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A Puppy for the Holidays

Little can outweigh the joy of getting a new puppy during the holidays. That being said, there are several matters to consider if you plan on welcoming a furry friend into your home this season.

If you’re giving a puppy as a present, one of the first considerations would be to know if the recipient is actually interested in owning a dog, says Dr. Meghan Herron, veterinary behavior specialist at The Ohio State University Veterinary Medical Center.

“Giving a puppy is giving the gift of a lot of responsibility in a cute package,” she said.

If they’re interested, try to involve them in the selection process.

“You want a breed that’s going to match their lifestyle; try not to base your selection on looks.”

Another crucial concept is to socialize your puppy with as many people and animals as possible before the socialization window closes at 12 weeks of age, Herron said. She stresses the importance of prioritizing the puppy’s age over the date of a holiday.

“If someone plans on getting a puppy on Christmas Eve even though they’ll be at 12 weeks, they might be better off getting that puppy a few weeks earlier so as to not miss the socialization period.”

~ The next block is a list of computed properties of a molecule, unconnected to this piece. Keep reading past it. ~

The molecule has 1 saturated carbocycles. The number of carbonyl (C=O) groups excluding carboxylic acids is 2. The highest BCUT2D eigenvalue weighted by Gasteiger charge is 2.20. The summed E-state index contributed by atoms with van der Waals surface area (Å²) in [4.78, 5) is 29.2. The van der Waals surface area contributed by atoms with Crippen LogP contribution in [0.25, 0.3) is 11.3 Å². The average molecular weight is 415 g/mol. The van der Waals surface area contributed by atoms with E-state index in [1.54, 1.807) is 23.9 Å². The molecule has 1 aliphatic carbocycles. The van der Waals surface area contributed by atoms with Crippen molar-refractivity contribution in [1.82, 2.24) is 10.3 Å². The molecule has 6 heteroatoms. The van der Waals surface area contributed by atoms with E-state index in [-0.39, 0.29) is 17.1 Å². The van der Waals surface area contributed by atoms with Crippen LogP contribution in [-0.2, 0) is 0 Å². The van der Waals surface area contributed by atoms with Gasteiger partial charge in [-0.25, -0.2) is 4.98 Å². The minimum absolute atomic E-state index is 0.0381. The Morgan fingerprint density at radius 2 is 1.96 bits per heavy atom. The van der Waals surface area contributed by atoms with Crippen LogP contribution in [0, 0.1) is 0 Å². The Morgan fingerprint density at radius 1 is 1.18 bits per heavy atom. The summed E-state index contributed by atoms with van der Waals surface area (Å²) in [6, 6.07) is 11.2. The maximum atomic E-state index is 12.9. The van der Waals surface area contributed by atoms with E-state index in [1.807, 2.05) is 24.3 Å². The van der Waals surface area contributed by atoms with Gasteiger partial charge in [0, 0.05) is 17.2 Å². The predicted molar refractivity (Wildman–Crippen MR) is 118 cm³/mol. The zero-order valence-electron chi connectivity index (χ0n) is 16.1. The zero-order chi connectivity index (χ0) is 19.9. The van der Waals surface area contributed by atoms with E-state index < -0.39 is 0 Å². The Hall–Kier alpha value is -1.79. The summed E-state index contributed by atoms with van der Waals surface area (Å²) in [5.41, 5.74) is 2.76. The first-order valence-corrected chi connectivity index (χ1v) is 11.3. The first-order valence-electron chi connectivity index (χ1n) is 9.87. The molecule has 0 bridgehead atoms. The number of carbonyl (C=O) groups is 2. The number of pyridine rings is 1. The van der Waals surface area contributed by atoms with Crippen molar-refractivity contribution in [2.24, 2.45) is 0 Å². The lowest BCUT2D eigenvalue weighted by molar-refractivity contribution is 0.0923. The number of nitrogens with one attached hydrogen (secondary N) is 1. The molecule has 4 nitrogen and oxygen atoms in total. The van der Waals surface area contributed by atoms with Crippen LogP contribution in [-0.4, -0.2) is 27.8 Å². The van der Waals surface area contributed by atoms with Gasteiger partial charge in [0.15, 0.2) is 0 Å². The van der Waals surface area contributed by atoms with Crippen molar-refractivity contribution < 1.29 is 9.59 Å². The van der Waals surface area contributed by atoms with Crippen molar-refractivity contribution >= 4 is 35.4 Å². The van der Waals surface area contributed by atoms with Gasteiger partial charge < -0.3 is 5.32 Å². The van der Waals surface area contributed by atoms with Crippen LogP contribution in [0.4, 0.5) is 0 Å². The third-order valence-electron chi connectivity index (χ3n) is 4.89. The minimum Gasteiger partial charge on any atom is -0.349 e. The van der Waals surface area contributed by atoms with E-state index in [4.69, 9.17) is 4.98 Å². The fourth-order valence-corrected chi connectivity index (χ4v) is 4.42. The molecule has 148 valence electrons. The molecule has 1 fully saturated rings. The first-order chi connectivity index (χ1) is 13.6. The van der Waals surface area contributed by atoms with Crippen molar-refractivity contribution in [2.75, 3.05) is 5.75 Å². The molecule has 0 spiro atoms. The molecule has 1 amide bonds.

Separation anxiety development is an additional area of concern with puppies, Herron said, and around the holidays an animal can begin its life surrounded by friends and family who want to cuddle and play. As people get back into their non-holiday routines, a puppy can feel lost and upset with too much alone time, resorting to destructive behaviors.

A simple way to prevent separation anxiety and teach your puppy independence is crate training. An owner should put a new puppy in its crate every day, even when the family is home.

“Start with how long they can tolerate, and the maximum would be months of age plus one,” Herron said. “So if they’re two months old, never leave them in a crate for longer than 3 hours without a break.”

This training should begin right away, Herron said, along with:

  1. House training,
  2. Socialization,
  3. Teaching them to sit (as a polite default behavior)

Behavioral problems are the number one reason owners give their dogs to animal shelters, according to the Journal of the American Veterinary Medicine Association. But luckily, most of these problems can be avoided through proper training and socialization as a puppy.

For a more detailed outline of these recommendations, see Herron’s “Behavior Guide for Your New Puppy.” Also be sure to schedule a wellness check with your family veterinarian, and consider the benefits of a “puppy kindergarten” socialization class.

Last updated: 

Saturday, December 3, 2016 - 2:51pm